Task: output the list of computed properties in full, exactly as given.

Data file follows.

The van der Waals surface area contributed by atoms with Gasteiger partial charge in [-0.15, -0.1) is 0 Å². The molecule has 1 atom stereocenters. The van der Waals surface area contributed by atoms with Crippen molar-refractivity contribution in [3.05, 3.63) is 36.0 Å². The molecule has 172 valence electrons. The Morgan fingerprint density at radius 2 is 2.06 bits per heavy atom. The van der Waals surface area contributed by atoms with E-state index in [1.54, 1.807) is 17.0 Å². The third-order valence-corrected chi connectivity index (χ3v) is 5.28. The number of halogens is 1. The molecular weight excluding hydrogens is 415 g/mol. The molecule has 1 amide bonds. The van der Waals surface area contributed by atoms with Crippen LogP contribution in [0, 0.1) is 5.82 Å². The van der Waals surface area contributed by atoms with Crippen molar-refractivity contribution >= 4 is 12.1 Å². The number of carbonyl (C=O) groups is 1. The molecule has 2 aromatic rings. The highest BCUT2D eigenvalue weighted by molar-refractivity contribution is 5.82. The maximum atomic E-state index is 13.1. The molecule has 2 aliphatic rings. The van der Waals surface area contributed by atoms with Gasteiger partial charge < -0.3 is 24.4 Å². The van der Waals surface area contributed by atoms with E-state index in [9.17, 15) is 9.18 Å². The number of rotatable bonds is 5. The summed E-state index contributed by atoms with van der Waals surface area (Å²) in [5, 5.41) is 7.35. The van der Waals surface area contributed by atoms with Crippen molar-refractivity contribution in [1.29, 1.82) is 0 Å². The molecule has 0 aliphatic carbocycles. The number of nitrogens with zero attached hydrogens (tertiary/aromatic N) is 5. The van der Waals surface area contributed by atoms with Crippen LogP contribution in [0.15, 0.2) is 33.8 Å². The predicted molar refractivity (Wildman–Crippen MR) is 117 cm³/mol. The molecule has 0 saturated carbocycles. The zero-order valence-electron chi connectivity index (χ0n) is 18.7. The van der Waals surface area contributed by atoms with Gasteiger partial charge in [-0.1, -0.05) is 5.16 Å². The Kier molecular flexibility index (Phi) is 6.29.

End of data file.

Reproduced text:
The van der Waals surface area contributed by atoms with Gasteiger partial charge in [-0.15, -0.1) is 0 Å². The molecule has 1 atom stereocenters. The van der Waals surface area contributed by atoms with Crippen molar-refractivity contribution in [3.05, 3.63) is 36.0 Å². The molecule has 172 valence electrons. The Morgan fingerprint density at radius 2 is 2.06 bits per heavy atom. The van der Waals surface area contributed by atoms with E-state index in [1.54, 1.807) is 17.0 Å². The third-order valence-corrected chi connectivity index (χ3v) is 5.28. The number of halogens is 1. The molecular weight excluding hydrogens is 415 g/mol. The molecule has 1 amide bonds. The van der Waals surface area contributed by atoms with Crippen LogP contribution in [0, 0.1) is 5.82 Å². The van der Waals surface area contributed by atoms with Crippen molar-refractivity contribution >= 4 is 12.1 Å². The number of carbonyl (C=O) groups is 1. The molecule has 2 aromatic rings. The highest BCUT2D eigenvalue weighted by molar-refractivity contribution is 5.82. The maximum atomic E-state index is 13.1. The molecule has 2 aliphatic rings. The van der Waals surface area contributed by atoms with Gasteiger partial charge < -0.3 is 24.4 Å². The van der Waals surface area contributed by atoms with E-state index in [9.17, 15) is 9.18 Å². The number of rotatable bonds is 5. The summed E-state index contributed by atoms with van der Waals surface area (Å²) in [5, 5.41) is 7.35. The van der Waals surface area contributed by atoms with Crippen molar-refractivity contribution in [1.29, 1.82) is 0 Å². The molecule has 0 aliphatic carbocycles. The number of nitrogens with zero attached hydrogens (tertiary/aromatic N) is 5. The van der Waals surface area contributed by atoms with Crippen LogP contribution in [0.15, 0.2) is 33.8 Å². The predicted molar refractivity (Wildman–Crippen MR) is 117 cm³/mol. The molecule has 0 saturated carbocycles. The zero-order valence-electron chi connectivity index (χ0n) is 18.7. The van der Waals surface area contributed by atoms with Gasteiger partial charge in [-0.1, -0.05) is 5.16 Å². The Kier molecular flexibility index (Phi) is 6.29.